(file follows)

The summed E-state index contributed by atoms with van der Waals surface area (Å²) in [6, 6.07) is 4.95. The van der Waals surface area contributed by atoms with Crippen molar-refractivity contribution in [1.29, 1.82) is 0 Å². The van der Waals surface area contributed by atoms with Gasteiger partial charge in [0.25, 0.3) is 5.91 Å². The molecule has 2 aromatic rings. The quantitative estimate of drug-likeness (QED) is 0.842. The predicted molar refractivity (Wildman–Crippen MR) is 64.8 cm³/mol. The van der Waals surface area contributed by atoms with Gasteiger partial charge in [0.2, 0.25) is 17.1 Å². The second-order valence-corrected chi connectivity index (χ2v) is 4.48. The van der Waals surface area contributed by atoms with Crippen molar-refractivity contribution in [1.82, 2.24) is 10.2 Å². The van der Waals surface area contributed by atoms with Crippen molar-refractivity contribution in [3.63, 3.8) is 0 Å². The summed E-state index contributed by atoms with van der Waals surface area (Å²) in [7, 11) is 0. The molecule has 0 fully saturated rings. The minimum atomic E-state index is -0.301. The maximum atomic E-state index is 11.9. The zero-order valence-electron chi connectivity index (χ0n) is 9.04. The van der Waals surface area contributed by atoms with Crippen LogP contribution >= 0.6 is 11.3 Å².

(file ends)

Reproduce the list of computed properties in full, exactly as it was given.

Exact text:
The summed E-state index contributed by atoms with van der Waals surface area (Å²) in [6, 6.07) is 4.95. The van der Waals surface area contributed by atoms with Crippen molar-refractivity contribution in [1.29, 1.82) is 0 Å². The van der Waals surface area contributed by atoms with Gasteiger partial charge in [0.25, 0.3) is 5.91 Å². The molecule has 2 aromatic rings. The quantitative estimate of drug-likeness (QED) is 0.842. The predicted molar refractivity (Wildman–Crippen MR) is 64.8 cm³/mol. The van der Waals surface area contributed by atoms with Gasteiger partial charge in [0.2, 0.25) is 17.1 Å². The second-order valence-corrected chi connectivity index (χ2v) is 4.48. The van der Waals surface area contributed by atoms with Crippen molar-refractivity contribution in [1.82, 2.24) is 10.2 Å². The van der Waals surface area contributed by atoms with Crippen molar-refractivity contribution in [3.63, 3.8) is 0 Å². The summed E-state index contributed by atoms with van der Waals surface area (Å²) in [7, 11) is 0. The molecule has 0 fully saturated rings. The minimum atomic E-state index is -0.301. The maximum atomic E-state index is 11.9. The zero-order valence-electron chi connectivity index (χ0n) is 9.04. The van der Waals surface area contributed by atoms with Crippen LogP contribution >= 0.6 is 11.3 Å².